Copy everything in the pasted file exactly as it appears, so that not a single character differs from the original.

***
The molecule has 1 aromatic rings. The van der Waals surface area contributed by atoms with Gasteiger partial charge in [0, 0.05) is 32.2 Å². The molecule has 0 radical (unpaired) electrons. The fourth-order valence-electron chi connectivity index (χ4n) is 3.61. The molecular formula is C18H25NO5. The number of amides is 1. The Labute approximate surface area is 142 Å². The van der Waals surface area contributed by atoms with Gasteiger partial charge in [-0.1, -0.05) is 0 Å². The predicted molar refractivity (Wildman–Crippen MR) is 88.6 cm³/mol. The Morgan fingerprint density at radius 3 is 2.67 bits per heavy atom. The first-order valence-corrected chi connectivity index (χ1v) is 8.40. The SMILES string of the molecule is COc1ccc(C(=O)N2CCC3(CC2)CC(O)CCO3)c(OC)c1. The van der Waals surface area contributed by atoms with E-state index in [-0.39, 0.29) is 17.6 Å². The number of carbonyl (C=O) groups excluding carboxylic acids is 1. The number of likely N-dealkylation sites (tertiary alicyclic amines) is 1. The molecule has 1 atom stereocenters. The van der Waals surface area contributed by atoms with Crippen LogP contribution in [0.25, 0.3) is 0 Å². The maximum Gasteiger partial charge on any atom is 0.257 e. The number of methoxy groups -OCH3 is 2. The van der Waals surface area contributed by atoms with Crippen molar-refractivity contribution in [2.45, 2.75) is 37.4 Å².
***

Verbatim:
The molecule has 1 aromatic rings. The van der Waals surface area contributed by atoms with Gasteiger partial charge in [0, 0.05) is 32.2 Å². The molecule has 0 radical (unpaired) electrons. The fourth-order valence-electron chi connectivity index (χ4n) is 3.61. The molecular formula is C18H25NO5. The number of amides is 1. The Labute approximate surface area is 142 Å². The van der Waals surface area contributed by atoms with Gasteiger partial charge in [-0.1, -0.05) is 0 Å². The predicted molar refractivity (Wildman–Crippen MR) is 88.6 cm³/mol. The Morgan fingerprint density at radius 3 is 2.67 bits per heavy atom. The first-order valence-corrected chi connectivity index (χ1v) is 8.40. The SMILES string of the molecule is COc1ccc(C(=O)N2CCC3(CC2)CC(O)CCO3)c(OC)c1. The van der Waals surface area contributed by atoms with E-state index in [-0.39, 0.29) is 17.6 Å². The number of carbonyl (C=O) groups excluding carboxylic acids is 1. The number of likely N-dealkylation sites (tertiary alicyclic amines) is 1. The molecule has 1 atom stereocenters. The van der Waals surface area contributed by atoms with Crippen LogP contribution in [0.25, 0.3) is 0 Å². The maximum Gasteiger partial charge on any atom is 0.257 e. The number of methoxy groups -OCH3 is 2. The van der Waals surface area contributed by atoms with Crippen molar-refractivity contribution in [2.45, 2.75) is 37.4 Å².